DOVER-FOXCROFT — Despite all the changes and uncertainty, the Thompson Free Library (TFL) in Dover-Foxcroft continues to offer resources and information to our patrons and the community especially through our Facebook page and website (thompsonfreelibrary.lib.me.us).
Due to the COVID-19 pandemic, the library closed its doors to the public on Tuesday, March 17 until further notice. This includes all scheduled programs and meeting room uses. Patrons are asked to keep any currently checked-out library materials at home until we reopen. All due dates will be extended.
Regarding reopening, TFL director Greta Schroeder said, “We will wait for guidance from the Maine State Library and Maine CDC. Maine State Library is hosting weekly meetings to check in with the library community about COVID-19.”
“I have created a page on our website (thompson.lib.me.us/covid-19-resources/) with recommended resources for the latest, most accurate information on COVID-19,” said Schroeder.
In the meantime, Wi-Fi access is available in the library parking lot 24/7 (sometimes the router needs to be reset; when staff are onsite, they are doing their best to remember to do this).
Patrons can take advantage of online services like ebooks and audiobooks from Cloud Library and TumbleBooks. Patrons and the public can access Digital Maine Library resources, Piscataquis Observers online via our website and email-a-librarian reference services at email@example.com.
Children’s librarian Michelle Fagan is now livestreaming storytime on Facebook at 11 a.m. on Thursdays. Her animated, comforting style will keep the little ones entertained and many will be reassured to see Ms. Michelle’s familiar face.
Fagan also plans to post book talk videos for all youth ages and has other offerings in the works. She is adding new ideas and links frequently and urges all to, “Stay tuned to our Facebook page.”
A neat idea she posted was for kids to follow her lead and put a rainbow in their home window and then walk around Dover-Foxcroft (other towns could adopt it as well) to find these rainbows–like an outdoor scavenger hunt. A great way to get fresh air and have fun.
Children’s authors like Maine’s own Chris Van Dusen have taken to social media to read their books aloud. Many zoos and aquariums are doing animal talks and showing their animals while museums around the world are offering virtual tours.
If you don’t have Internet access (or even if you do) Fagan suggests helping your children with the schoolwork that teachers have worked hard to put together; reading books; doing puzzles, arts and crafts; playing games; and going outside to see signs of spring.
Schroeder has compiled an impressive list of free learning resources you can access on our website or via Facebook and staff will continue to add more online resources/fun things to do online, including Tom Lyford’s favorite podcast picks.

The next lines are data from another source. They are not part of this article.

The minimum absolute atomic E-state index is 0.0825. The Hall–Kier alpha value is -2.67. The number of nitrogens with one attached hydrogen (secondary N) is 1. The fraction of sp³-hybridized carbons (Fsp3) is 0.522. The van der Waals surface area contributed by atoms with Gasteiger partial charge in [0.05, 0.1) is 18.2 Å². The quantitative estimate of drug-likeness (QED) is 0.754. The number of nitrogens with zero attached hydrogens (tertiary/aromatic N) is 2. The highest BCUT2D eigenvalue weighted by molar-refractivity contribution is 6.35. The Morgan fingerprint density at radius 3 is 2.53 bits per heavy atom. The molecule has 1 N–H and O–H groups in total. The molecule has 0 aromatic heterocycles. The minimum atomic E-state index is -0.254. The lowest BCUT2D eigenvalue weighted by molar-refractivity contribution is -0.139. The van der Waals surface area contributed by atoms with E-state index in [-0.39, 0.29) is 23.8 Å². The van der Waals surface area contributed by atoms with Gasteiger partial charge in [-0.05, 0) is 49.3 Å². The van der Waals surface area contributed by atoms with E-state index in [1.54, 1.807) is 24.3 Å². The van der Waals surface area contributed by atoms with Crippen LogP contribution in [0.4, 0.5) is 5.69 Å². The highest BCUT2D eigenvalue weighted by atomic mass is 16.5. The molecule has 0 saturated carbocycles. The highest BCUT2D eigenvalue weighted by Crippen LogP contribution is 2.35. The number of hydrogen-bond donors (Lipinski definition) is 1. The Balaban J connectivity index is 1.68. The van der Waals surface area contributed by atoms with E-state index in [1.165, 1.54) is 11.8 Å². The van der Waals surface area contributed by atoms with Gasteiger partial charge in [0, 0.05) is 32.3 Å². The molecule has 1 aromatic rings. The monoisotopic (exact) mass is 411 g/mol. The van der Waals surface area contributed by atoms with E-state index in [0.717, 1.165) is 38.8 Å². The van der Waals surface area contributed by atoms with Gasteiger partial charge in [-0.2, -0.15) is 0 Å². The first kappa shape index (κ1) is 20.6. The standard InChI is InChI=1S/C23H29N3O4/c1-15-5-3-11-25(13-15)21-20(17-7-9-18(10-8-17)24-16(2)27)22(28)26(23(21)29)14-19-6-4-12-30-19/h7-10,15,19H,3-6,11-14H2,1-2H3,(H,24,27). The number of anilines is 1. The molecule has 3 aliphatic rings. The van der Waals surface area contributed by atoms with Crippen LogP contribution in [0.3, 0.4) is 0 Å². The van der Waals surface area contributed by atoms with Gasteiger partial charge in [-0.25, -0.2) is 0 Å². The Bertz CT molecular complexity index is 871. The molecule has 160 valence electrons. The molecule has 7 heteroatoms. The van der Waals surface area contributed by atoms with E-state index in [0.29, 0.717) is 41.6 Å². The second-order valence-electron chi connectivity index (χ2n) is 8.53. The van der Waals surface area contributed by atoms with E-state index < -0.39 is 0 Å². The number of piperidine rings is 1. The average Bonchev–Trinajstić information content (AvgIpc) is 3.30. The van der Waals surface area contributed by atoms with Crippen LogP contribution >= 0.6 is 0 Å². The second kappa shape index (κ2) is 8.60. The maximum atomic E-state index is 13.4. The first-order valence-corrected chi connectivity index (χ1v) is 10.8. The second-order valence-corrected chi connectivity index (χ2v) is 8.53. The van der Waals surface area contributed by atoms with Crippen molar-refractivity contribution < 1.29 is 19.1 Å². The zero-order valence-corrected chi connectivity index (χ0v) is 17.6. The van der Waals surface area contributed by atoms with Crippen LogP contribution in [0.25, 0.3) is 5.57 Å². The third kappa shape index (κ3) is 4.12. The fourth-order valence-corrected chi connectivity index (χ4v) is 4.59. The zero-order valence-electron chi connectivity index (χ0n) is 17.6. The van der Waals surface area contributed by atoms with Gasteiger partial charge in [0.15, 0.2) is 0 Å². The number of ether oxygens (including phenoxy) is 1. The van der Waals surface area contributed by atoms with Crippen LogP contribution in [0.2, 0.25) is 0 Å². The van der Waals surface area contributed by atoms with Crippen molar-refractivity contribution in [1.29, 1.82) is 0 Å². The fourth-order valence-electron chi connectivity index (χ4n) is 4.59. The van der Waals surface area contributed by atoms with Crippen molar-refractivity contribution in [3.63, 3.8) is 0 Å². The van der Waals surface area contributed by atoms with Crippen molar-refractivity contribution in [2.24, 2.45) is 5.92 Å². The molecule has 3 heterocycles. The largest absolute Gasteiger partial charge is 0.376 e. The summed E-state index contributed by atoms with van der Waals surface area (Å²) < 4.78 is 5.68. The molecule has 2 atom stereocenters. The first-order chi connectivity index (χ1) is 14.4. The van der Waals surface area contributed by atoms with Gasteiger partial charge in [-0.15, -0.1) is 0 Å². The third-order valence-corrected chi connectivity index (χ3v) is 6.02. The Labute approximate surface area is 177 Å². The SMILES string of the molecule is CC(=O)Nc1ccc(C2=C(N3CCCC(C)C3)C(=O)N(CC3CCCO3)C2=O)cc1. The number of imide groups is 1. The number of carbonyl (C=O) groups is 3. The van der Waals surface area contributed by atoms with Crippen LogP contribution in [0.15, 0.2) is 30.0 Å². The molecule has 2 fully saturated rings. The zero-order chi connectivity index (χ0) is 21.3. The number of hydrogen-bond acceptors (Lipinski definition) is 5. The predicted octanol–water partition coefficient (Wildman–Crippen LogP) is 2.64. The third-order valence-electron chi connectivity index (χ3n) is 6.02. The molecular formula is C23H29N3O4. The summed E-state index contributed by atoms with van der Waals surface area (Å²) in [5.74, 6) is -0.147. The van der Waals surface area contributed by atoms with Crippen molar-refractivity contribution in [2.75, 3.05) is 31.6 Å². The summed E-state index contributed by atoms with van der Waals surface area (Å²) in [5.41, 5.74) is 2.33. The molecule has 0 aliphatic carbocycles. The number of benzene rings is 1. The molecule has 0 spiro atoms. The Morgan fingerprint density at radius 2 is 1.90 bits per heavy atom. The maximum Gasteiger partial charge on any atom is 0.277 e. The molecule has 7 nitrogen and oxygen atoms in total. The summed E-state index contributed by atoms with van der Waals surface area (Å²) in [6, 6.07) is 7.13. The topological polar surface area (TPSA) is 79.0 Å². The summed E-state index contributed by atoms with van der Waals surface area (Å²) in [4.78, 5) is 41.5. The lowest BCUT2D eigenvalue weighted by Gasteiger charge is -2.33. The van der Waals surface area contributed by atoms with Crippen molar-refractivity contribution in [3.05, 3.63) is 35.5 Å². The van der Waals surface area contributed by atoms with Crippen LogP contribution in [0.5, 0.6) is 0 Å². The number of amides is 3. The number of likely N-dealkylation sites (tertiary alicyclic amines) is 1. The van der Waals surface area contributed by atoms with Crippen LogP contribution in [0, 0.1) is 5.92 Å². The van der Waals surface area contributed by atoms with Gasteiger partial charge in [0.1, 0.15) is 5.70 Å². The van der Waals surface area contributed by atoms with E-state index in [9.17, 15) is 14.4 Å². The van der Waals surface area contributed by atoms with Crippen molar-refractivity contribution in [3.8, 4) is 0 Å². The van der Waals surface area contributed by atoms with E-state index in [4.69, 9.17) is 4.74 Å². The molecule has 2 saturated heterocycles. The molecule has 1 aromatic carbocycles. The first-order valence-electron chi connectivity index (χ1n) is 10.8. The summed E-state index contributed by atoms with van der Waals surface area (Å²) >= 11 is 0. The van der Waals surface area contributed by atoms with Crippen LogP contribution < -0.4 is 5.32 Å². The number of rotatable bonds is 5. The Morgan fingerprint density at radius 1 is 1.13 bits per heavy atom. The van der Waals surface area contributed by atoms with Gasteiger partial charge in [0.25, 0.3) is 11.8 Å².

Now is the perfect time to take a deep dive into the Digital Maine Library. This incredible tool provides every resident of Maine with access to online resources that include a collection of full text articles and abstracts from magazines, newspapers, journals and references. It also provides students, businesspeople, library patrons and higher education students and educators the ability to use online learning tools. And don’t worry, there are tutorials to help you navigate this comprehensive resource.
Behind the scenes, the library itself is getting a deep clean, as is the library catalog (thanks, Val!). “A top priority,” said Schroeder, is “staying in conversation with other librarians to see what other services and ideas are available.” We are also focusing on inventory, staff development/continuing education, and developing online services. If you have any questions, you can email us (firstname.lastname@example.org).
To our regulars and the new faces, Lyford summed it up best, “I miss the library. I miss everyone.” We will reopen as soon as we are able to. After this, we may have a new appreciation for one another and the simpler joys of life, like small talk.
For now, remember to take breaks from the news and technology, step into nature and watch wildlife, and love your pets — whenever possible keep your sense of humor (keep those cute animal videos & TP memes coming!), and listen to music—think of it as physical distancing instead of social distancing. Keep connected, especially with those who are more isolated or vulnerable. Reach out if you need help — or if you can help (through friends, family, social media, dialing 211 or going to 211maine.org).
Even though we are apart, we are in this fight together. To paraphrase Irish poet, theologian, and philosopher John O’Donohue*, our everchanging new normal makes us feel marooned on unsure ground but now is the time to take refuge in our senses, open up to all the small miracles we rushed through before.
Stay healthy and hopeful.
(* “For One Who is Exhausted, A Blessing” from John O’Donohue’s book To Bless the Space Between Us: A Book of Blessings, Doubleday, 2008)